Project 240SX Land Speed Racer: SPL Pro Suspension Bits and More!
By Chuck Johnson
Photos by Joe Lu
Since the beginning, the plan for project 240LSR was to address the chassis and safety requirements first, and then afterwards, take care of corralling enough ponies under the hood to make it scary fast. You know, the kind of “fast” where one might very well see Jesus, Buddha, or maybe even Elvis and Tupac. Somehow in my twisted head, I viewed this plan as the most efficient way to get from point A to point B, with “point B” defined as an actual pass down the dirt, salt, or whatever. So the first milestone in this project is to get this heap of metal to the point where it’s a caged out roller with the complete suspension and brake bits to suit. With the cage complete and our trick stainless steel bodied KW competition suspension in place, we’re on track to meet our first milestone. We just need to finagle together a few, small finishing touches… like sway bars, bushings, brakes, a 5 lug conversion, and a smorgasbord of other suspension links. Who am I kidding? We’re like eons away from reaching this milestone! Or are we?
Truth be told, there is a lot involved with making a 23 year old car worthy of record speeds. Encased in each link of our suspension was a very tired factory rubber bushing fatigued and screaming to be put out of its misery. On the 240SX front suspension, the tension rod bushings are usually the worst offenders of the bunch.
The tension rods complete the A-arm shape of the lower, front suspension and are the part responsible for controlling the caster of the front suspension. Although the tension rods on project 240LSR were not the worst ones I’ve seen, they were showing signs of fatigue and needed permanent relocation to the rubbish pile. To address the well worn bushings and also gain caster adjustability, Project 240LSR’s tension rod was replaced with a 6061 aluminum tension rod from SPL Pro Suspension.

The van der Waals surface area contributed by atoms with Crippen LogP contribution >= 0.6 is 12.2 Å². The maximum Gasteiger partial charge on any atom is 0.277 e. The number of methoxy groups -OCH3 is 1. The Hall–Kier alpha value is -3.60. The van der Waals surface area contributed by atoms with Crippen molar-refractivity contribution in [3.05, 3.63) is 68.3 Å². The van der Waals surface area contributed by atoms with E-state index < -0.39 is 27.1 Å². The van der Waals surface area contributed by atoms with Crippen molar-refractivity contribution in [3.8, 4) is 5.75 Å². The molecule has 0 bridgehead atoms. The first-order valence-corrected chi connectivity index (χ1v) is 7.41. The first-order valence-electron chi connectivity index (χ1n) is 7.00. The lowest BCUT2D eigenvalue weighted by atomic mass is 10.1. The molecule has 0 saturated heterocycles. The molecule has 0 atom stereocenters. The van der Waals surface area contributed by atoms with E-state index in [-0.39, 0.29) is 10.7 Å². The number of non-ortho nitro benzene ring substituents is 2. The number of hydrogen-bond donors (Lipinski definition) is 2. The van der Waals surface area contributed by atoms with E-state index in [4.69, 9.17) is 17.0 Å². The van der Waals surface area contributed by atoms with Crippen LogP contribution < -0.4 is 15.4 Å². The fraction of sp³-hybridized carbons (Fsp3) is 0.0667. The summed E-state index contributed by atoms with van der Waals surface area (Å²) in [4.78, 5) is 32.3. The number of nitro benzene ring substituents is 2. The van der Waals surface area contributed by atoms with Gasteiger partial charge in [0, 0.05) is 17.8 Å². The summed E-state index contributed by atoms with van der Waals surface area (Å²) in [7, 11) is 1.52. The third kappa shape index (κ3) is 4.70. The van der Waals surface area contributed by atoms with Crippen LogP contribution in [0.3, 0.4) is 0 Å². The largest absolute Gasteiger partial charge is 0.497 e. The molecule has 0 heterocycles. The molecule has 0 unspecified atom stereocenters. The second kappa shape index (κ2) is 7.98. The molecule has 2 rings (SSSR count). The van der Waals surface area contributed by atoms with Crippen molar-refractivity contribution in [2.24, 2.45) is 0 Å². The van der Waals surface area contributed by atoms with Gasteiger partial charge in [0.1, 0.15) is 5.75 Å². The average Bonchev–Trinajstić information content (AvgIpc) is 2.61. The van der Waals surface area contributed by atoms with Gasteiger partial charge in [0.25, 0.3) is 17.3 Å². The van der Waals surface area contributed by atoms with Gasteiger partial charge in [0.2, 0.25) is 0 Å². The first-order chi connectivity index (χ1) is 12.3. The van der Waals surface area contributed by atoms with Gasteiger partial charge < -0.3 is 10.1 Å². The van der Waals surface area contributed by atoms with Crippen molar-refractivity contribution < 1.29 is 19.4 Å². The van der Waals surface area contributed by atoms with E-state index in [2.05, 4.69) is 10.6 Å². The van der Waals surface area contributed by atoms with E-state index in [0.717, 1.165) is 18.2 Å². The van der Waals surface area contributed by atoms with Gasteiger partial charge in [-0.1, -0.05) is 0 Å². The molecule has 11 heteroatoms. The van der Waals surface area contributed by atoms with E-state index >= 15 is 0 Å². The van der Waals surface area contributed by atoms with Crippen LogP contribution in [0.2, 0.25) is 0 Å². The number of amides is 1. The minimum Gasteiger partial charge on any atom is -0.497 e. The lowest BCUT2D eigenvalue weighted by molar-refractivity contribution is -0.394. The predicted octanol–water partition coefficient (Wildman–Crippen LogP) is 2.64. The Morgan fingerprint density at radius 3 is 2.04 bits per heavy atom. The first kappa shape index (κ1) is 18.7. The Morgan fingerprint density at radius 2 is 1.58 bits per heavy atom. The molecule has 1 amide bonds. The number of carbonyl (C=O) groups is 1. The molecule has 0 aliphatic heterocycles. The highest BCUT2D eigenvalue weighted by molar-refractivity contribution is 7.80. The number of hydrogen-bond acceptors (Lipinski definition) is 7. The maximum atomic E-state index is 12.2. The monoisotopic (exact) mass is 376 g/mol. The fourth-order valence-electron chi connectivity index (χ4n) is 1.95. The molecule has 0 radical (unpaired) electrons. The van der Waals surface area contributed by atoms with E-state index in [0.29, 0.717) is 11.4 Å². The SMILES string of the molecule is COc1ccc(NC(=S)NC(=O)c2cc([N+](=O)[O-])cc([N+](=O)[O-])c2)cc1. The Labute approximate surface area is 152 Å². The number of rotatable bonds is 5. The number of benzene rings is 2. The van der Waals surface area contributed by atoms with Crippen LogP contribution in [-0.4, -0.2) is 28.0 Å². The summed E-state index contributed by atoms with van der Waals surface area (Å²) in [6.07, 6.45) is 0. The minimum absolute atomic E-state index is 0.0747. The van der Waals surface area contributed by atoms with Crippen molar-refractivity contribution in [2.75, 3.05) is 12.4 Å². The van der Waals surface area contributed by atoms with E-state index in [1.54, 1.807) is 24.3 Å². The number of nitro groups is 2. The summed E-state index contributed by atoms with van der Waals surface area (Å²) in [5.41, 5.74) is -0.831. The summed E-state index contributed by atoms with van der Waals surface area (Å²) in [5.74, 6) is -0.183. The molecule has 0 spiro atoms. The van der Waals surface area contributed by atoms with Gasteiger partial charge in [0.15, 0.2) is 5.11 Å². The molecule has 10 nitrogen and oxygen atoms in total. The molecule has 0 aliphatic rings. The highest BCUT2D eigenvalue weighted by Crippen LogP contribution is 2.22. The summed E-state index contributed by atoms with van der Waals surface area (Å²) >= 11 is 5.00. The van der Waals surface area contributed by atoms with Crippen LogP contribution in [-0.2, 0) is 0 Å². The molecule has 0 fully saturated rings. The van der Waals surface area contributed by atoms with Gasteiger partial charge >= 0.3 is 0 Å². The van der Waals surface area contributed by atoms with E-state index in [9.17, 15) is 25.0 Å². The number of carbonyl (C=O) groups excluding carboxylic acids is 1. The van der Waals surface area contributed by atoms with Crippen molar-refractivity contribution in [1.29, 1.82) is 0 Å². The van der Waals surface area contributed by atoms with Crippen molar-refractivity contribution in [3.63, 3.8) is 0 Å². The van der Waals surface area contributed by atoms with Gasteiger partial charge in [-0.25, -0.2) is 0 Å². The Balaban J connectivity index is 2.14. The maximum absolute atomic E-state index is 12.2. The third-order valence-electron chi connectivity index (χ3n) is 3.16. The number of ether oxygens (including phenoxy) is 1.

The sheer girth of the SPL tension rod is impressive enough to make even Tera Patrick do a double take. In fact, this is the case with all of SPL Pro Suspension’s 240SX suspension links. So why the well-endowed design from SPL? Pound for pound, gains in tubular component stiffness tend to be more efficiently made with an increase in diameter rather than wall thickness. There is a lot of talk about replacing the factory bushings for spherical bearings or higher durometer polyurethane, but what is often overlooked is the stiffness of the link itself. This is what SPL Pro Suspension is addressing with their rather girthy links and they are also a key element in eliminating geometry influencing flex in the suspension.
To address the remaining areas of the aging front suspension, we replaced the lower control arm bushings with polyurethane units from Energy Suspension. Since a thrashed ball joint was taking up residence on the opposite end of each control arm bushing, we also replaced them at the same time with a Moog Heavy Duty ball joint. Out of all of the aftermarket crap out there, we’ve had the best luck with Moog’s ball joints in our road racing ventures.